Business overdrafts, on the other hand, are more suitable for the short-term, says Dean. “Business overdrafts provide easy and convenient access to additional finance in order to cover business expenses such as paying GST, buying stock or meeting payroll.”
But remember that when choosing a financing solution for your business, it’s first essential to understand your cashflow. “Taking out a long-term finance to fund the purchase of new vehicles or plant and equipment may not be the best solution for you,” says Dean.
However if the banks are turning you down, there are other options, including private capital providers; even if they do come with a hitch. “What you have to understand is that it’s an expensive form of funding,” says Prestney. “Private capital providers won’t necessarily be investing in your business as shareholders, rather as lenders, and they will want a very high return for taking an unsecured position.”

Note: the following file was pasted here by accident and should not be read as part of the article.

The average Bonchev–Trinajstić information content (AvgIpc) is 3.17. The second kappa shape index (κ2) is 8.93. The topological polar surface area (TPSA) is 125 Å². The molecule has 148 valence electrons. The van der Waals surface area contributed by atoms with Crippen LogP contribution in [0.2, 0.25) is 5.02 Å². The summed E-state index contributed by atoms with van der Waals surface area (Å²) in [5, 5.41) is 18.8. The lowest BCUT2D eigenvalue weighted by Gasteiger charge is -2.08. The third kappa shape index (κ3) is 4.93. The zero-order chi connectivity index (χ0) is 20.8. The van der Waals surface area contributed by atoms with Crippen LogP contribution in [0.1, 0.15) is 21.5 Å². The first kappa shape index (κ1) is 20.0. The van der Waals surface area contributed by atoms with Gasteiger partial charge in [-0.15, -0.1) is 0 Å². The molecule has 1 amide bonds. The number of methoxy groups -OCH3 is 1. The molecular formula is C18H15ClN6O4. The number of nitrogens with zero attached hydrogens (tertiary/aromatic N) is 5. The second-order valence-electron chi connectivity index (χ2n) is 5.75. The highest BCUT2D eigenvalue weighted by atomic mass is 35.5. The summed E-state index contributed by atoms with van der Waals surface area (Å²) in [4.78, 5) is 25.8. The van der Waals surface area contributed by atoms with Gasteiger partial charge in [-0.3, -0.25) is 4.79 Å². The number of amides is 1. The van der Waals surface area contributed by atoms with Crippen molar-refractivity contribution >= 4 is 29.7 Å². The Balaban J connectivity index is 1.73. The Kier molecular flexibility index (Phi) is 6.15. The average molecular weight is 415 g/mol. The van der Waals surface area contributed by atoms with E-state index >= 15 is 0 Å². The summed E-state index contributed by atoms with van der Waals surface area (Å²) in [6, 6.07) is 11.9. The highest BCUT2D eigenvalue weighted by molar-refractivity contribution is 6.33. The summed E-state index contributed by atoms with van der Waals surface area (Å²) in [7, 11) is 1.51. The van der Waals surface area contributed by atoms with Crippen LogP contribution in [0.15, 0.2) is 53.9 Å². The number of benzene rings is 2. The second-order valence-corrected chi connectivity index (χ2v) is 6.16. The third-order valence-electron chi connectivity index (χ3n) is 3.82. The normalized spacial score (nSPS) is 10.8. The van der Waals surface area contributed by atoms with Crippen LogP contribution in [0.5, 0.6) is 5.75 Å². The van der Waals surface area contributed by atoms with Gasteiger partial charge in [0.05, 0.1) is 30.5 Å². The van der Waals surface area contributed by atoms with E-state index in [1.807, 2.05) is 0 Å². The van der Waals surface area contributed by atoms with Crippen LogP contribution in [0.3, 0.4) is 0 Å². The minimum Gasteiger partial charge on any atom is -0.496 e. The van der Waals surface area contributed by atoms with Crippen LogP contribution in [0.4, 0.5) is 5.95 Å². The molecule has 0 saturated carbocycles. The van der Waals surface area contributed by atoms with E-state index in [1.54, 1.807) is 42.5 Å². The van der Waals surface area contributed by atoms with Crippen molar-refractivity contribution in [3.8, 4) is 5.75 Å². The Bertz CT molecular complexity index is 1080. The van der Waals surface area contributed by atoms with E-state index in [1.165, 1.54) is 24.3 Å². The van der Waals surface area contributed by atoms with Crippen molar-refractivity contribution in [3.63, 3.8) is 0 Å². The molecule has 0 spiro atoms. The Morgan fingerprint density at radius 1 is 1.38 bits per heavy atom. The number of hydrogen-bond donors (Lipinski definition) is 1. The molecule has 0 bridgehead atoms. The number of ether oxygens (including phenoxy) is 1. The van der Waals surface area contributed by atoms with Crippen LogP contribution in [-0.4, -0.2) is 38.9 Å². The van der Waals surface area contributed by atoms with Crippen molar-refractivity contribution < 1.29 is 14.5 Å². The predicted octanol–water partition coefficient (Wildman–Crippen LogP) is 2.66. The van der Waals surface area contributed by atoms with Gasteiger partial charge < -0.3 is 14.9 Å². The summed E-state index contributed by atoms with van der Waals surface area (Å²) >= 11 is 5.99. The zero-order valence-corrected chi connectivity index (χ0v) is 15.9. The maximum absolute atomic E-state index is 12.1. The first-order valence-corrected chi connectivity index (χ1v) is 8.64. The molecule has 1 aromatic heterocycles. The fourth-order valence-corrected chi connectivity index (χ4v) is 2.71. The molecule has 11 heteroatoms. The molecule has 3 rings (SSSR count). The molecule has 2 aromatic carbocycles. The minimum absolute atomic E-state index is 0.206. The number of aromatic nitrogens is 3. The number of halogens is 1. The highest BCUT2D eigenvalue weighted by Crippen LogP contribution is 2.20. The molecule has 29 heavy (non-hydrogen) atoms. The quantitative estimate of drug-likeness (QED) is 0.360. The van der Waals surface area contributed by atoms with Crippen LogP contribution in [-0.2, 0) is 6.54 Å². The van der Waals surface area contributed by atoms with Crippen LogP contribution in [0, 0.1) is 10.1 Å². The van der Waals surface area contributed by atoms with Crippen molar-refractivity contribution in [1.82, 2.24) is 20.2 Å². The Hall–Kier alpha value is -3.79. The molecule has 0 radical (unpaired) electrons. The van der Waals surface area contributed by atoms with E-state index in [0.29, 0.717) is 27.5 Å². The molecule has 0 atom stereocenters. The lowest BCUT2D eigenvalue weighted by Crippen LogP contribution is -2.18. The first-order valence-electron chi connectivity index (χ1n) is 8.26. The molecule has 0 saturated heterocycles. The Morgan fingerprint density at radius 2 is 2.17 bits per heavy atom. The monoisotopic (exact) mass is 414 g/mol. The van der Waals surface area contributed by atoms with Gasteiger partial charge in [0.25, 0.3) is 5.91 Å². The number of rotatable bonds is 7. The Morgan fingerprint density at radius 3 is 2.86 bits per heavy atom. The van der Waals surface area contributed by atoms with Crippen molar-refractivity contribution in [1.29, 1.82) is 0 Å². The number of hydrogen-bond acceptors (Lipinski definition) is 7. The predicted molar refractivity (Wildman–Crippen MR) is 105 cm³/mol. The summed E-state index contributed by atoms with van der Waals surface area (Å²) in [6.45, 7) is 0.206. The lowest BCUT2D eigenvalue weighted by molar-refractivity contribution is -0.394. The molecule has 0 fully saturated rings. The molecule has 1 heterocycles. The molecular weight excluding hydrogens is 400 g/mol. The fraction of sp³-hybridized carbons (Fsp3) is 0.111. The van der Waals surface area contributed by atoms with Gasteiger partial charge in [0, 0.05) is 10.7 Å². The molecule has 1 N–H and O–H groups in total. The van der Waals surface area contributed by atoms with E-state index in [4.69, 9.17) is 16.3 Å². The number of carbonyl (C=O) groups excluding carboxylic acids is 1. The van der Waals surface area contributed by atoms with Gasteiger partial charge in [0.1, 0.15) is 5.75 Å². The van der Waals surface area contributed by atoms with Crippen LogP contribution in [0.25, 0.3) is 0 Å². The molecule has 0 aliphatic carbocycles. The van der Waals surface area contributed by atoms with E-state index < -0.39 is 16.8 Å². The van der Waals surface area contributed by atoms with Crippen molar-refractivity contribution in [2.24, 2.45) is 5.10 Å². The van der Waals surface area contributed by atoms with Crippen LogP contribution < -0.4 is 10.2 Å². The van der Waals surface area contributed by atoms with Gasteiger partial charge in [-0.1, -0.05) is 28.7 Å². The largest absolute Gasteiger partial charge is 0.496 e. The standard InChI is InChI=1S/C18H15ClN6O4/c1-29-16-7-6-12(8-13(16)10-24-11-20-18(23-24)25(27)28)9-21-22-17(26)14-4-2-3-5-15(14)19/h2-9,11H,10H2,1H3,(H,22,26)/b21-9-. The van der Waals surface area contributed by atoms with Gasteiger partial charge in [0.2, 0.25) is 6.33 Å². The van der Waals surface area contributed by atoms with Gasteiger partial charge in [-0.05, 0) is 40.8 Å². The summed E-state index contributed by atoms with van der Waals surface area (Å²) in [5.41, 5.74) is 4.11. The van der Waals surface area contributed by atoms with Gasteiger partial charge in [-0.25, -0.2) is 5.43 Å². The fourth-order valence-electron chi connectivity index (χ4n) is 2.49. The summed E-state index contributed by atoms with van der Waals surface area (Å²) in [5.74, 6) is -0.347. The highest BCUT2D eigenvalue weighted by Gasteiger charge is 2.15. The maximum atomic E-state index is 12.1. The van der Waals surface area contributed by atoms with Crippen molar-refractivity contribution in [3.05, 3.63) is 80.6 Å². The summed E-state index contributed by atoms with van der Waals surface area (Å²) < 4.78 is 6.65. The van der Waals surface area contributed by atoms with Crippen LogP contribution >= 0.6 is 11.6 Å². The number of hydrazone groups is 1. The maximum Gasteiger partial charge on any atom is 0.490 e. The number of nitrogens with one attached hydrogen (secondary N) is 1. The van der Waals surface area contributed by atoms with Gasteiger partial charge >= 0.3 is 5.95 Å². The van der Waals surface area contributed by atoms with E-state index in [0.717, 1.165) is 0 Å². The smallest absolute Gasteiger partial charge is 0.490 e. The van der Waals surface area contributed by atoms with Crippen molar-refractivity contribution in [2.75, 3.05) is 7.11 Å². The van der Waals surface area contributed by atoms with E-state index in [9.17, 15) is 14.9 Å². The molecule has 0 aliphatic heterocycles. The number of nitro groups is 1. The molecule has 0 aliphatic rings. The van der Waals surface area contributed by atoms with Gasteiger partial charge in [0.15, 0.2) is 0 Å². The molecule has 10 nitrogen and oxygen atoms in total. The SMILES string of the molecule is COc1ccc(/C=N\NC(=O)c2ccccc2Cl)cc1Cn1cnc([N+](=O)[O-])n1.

And again, it all comes back to what phase of the business cycle you’re in. Start-ups are high-risk, so investors expect a higher return. While the expected return from a more established business is lower, it’s still much higher than what a bank expects from a secured lend. “You go to private capital providers normally when you either can’t get that funding at the start, or you’ve exhausted the limit of what the bank will lend you,” says Prestney.
Alternatively, if you’re a reasonably sized and established business, looking for an option in between bank and private finance, then mezzanine finance might be what you’re after. Mezzanine finance is an unsecured loan with a high interest rate that’s offered by some investment banks. “It’s a loan rather than an investment in equity in the business,” explains Prestney.

Business Angel Investors

If you want more than just a loan, or an investor, a business angel may suit. While they don’t come with a halo, they do come loaded with advice and experience.